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Michael McQuillan: A game at Wahconah Park stirs dreams of local baseball's past and future

Wahconah Park

Pittsfield's historic Wahconah Park bathes in the sunset's glow on a recent game night.

I cross the threshold for memory’s reward. Despite rain-sloshed shirt and sneakers, the worn field’s sight brings smiles. As was true when at 12 on summer’s muggy Sundays I saw the Pittsfield Berkshire Red Sox play, Wahconah Park hosts baseball.

At 69, I own more past than future, but here timeless scenes stir souls: pitchers’ arms uncoil, hitters survey infield’s open zones. A college freshman come September scrawls his name along milky leather on a regulation baseball.

On hallowed ground, third-base slugger George “Boomer” Scott and fleet left fielder Reggie Smith paused to sign my scorecard two years before their 1967 World Series roles with Boston. The storied sun glare irked leadoff batter Chris Coletta, adamant against slashing at fastballs he could not yet safely see.

Mark Belanger — Elmira Pioneer shortstop, future Baltimore Oriole hall-of-famer, a Lanesborough local hero — sold my mother the gift of my first uniform in his role at England Brothers on Pittsfield’s North Street. At the park, he signed my first glove’s tawny leather, cherished till diving in dirt as an intramural softball shortstop erased his sainted name.

The Pittsfield Berkshire Red Sox won the Eastern League pennant that magic season when Scott also won the triple crown of best batting average and most RBIs and home runs. Meticulously listed statistics from 12 witnessed games plus 15-cent programs from tilts with Springfield Giants, Williamsport Mets, Reading Indians, York White Roses and Elmira lie with scotch-taped team rosters, ticket stubs and Eagle clips in a 57-year-old pine green scrapbook.

Ace Pete Magrini threw 13 full nine-inning games with 18 wins; 7,000 saw his win on Pony Night. Bill MacLeod, his partner, won 18 straight. When The New York Times asked “Could Mets Scherzer and DeGrom Be History’s Greatest Pitching Pair?” I knew clearly: no.

Wahconah Park shows age. Pastel paints would burnish walls. Reinforcement would preserve the horseshoe grandstand structure. Local bands’ live music and local schools’ cheerleaders, not cliched “everybody clap your hands” commands, would draw crowds. The Labrador retriever that accompanied its owner’s trumpet anthem to a nearby drummer’s cowbell clangs at this season’s “Bark in the Park” promotion charmed my beloved and me.

A lightning lad’s dash from third to first base bleachers earns his foul ball prize. In the 1960s, business manager Pat McKernan took fouls for Sox stars’ broken bats, which were for us the more prestigious relics. Billy Conigliaro and Tony Torchia models were mine. McKernan once set storm-drenched infield fires as if a Viking rite to salvage a sold-out doubleheader.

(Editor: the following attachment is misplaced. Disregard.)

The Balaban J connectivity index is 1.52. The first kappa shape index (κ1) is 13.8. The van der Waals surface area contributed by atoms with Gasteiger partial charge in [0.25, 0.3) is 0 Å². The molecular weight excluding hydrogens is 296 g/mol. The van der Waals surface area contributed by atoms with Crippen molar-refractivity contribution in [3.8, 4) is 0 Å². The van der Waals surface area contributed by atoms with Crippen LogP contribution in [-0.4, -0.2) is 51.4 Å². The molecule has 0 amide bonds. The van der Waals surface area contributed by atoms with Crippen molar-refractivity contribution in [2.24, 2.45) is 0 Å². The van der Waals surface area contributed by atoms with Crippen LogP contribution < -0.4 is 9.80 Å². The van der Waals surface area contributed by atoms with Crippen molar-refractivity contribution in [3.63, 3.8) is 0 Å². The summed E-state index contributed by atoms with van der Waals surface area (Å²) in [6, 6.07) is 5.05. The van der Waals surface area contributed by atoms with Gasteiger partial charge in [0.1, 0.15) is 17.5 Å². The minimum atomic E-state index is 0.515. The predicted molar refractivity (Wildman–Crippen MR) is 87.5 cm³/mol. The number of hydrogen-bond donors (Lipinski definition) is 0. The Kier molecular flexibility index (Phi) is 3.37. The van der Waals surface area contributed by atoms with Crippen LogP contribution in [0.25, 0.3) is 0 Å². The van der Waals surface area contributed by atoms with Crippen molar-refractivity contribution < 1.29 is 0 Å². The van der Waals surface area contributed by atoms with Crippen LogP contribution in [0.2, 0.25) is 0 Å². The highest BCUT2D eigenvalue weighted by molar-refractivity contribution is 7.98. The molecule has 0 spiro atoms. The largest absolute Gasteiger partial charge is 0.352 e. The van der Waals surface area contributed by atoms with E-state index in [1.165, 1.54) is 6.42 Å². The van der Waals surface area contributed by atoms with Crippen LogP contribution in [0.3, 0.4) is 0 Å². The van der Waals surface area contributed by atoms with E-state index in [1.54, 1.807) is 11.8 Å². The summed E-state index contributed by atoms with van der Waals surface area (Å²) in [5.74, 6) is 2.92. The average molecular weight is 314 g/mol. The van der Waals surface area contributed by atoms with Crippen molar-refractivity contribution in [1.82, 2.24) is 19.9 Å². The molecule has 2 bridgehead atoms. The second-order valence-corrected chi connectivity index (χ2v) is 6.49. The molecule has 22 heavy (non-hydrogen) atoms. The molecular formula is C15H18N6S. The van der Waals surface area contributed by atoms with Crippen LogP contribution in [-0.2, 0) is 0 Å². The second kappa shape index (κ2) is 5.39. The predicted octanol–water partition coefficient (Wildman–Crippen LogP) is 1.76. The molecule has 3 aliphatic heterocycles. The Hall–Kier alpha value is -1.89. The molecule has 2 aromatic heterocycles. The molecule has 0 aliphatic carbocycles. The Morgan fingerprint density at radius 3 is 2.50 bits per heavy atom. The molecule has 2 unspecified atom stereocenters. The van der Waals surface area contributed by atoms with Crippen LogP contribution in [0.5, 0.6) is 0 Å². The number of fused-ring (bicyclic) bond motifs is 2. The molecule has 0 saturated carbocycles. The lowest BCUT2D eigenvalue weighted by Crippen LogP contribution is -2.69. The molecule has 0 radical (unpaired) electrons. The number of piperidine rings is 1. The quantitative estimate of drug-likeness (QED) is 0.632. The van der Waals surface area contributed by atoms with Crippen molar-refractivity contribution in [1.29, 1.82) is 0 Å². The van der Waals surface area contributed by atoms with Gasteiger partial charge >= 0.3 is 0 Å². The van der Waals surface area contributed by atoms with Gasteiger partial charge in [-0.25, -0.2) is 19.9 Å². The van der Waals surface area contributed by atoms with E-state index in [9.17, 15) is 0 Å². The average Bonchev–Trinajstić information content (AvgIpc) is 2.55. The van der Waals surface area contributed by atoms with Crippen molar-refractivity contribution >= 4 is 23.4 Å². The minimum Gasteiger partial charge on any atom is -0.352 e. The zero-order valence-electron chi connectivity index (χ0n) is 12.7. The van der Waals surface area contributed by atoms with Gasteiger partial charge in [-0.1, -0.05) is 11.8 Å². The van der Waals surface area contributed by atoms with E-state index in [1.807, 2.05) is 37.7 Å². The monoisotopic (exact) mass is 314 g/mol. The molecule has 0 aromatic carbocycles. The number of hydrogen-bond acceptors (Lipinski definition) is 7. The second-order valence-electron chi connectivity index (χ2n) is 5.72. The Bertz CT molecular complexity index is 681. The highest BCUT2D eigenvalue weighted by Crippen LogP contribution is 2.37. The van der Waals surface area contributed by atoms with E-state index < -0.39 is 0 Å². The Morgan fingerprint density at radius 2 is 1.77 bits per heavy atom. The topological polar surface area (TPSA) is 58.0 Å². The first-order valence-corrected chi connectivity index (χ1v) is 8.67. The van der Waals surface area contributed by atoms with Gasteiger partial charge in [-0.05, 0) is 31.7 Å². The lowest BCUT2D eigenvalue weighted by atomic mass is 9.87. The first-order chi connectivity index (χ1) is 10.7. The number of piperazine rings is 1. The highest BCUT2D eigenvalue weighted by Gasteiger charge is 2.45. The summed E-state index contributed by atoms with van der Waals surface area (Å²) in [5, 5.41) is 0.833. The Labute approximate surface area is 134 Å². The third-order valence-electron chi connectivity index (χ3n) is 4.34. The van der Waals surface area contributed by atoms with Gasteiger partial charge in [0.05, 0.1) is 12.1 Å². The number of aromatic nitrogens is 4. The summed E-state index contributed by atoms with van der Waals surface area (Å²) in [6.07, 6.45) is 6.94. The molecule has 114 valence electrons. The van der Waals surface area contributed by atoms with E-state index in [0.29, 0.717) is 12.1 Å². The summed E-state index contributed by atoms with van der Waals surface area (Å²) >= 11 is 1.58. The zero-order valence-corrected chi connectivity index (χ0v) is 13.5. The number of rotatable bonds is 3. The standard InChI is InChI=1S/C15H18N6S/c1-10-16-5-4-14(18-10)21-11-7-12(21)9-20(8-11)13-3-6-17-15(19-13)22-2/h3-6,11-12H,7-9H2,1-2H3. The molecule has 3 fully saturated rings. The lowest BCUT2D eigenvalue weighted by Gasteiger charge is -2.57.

An Eagle headline calls the ballpark’s present status “shocking,” but Pittsfield’s civic sector was aware. Outside investors sought to replace it. Yankees ace Jim Bouton tried to save it from its potholed parking lot, weakened stands and crabgrass field of dreams. As Pittsfield rebounds from when the Berkshire Mall once sucked the marrow out of North Street, a Restoration Committee commits itself to the stadium’s salvation. Will parties follow through for the landmark site where Williams and Amherst in 1859 battled in the first collegiate game? Wahconah’s cozy confines offer historical content with a communal intimacy rare in today’s gleaming but pricey and remote baseball temples. (I laughed aloud at Wahconah’s dollar-off senior discount, sheepishly accepting.)

Derek Paris signs baseballs

Pittsfield Suns first baseman Derek Paris signs baseballs for young attendants of a recent ballgame at Wahconah Park.

When Suns first baseman Derek Paris signs balls at the Futures League finale, I am forward-thinking, not nostalgic. Will the pictured boy receiving the signed ball track Derek’s in-game exploits? Will the ball become a lifelong keepsake? Might both return when he is as old as I am? Wahconah, my refuge from an abusive childhood household, showcased athleticism and diversity, team play and kindness, approachable role models. I tracked their careers until with a 1973 Busch Stadium field press pass at batting practice I again met St. Louis Cardinal Reggie Smith and Chicago Cub Carmen Fanzone (“a fine pen,” he’d enthused in 1967 about my then new-fangled Flair).

Wahconah Park is still “Where Stars of Tomorrow Play Today.” May those who can renew the thriving life of grandstand, bleachers and concourse. Shine the diamond!

A robust youth’s emergence from a taxi’s screeching stop prompted this long-ago exchange: “Are you a pitcher? We face six doubleheaders due to rainouts,” Sox owner Joe Buzas inquired.

“I’m a catcher,” replied future Boston Hall of Famer and 1975 World Series hero Carlton Fisk while hefting duffel bags and bats.

“Well, that will help, and welcome.”

What Wahconah dreams can you inspire?

Michael McQuillan, of Lenox and Brooklyn, N.Y., is a baseball fan and a former U.S. Senate aide and Peace Corps Volunteer retired from a teaching career. His poems and essays appear in The Write Launch, The History News Network, Harlem World, The Insider and other publications, including his blog Unity Forum.

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